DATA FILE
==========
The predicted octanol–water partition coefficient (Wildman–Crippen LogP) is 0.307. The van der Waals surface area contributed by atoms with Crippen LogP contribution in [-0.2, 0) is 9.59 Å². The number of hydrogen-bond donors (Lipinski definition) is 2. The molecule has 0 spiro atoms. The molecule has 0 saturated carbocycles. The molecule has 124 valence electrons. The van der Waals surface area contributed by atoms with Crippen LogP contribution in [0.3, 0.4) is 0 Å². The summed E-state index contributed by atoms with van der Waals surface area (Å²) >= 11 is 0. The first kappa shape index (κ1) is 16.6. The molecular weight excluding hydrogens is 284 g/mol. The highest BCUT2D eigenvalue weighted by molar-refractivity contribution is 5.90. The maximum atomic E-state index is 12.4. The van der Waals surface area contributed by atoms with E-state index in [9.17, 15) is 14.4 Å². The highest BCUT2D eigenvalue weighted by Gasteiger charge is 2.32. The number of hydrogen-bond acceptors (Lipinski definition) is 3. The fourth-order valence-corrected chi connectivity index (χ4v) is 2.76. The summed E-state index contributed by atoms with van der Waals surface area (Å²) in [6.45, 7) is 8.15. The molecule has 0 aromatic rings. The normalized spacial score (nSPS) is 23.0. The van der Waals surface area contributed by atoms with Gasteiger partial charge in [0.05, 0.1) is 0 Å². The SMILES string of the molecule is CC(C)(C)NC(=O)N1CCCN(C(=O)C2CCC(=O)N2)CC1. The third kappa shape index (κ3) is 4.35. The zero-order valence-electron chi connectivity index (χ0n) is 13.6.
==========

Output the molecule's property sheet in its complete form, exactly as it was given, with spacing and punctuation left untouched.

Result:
The predicted octanol–water partition coefficient (Wildman–Crippen LogP) is 0.307. The van der Waals surface area contributed by atoms with Crippen LogP contribution in [-0.2, 0) is 9.59 Å². The number of hydrogen-bond donors (Lipinski definition) is 2. The molecule has 0 spiro atoms. The molecule has 0 saturated carbocycles. The molecule has 124 valence electrons. The van der Waals surface area contributed by atoms with Crippen LogP contribution in [0.3, 0.4) is 0 Å². The summed E-state index contributed by atoms with van der Waals surface area (Å²) >= 11 is 0. The first kappa shape index (κ1) is 16.6. The molecular weight excluding hydrogens is 284 g/mol. The highest BCUT2D eigenvalue weighted by molar-refractivity contribution is 5.90. The maximum atomic E-state index is 12.4. The van der Waals surface area contributed by atoms with E-state index in [9.17, 15) is 14.4 Å². The highest BCUT2D eigenvalue weighted by Gasteiger charge is 2.32. The number of hydrogen-bond acceptors (Lipinski definition) is 3. The fourth-order valence-corrected chi connectivity index (χ4v) is 2.76. The summed E-state index contributed by atoms with van der Waals surface area (Å²) in [6.45, 7) is 8.15. The molecule has 0 aromatic rings. The normalized spacial score (nSPS) is 23.0. The van der Waals surface area contributed by atoms with Gasteiger partial charge in [0.05, 0.1) is 0 Å². The SMILES string of the molecule is CC(C)(C)NC(=O)N1CCCN(C(=O)C2CCC(=O)N2)CC1. The third kappa shape index (κ3) is 4.35. The zero-order valence-electron chi connectivity index (χ0n) is 13.6.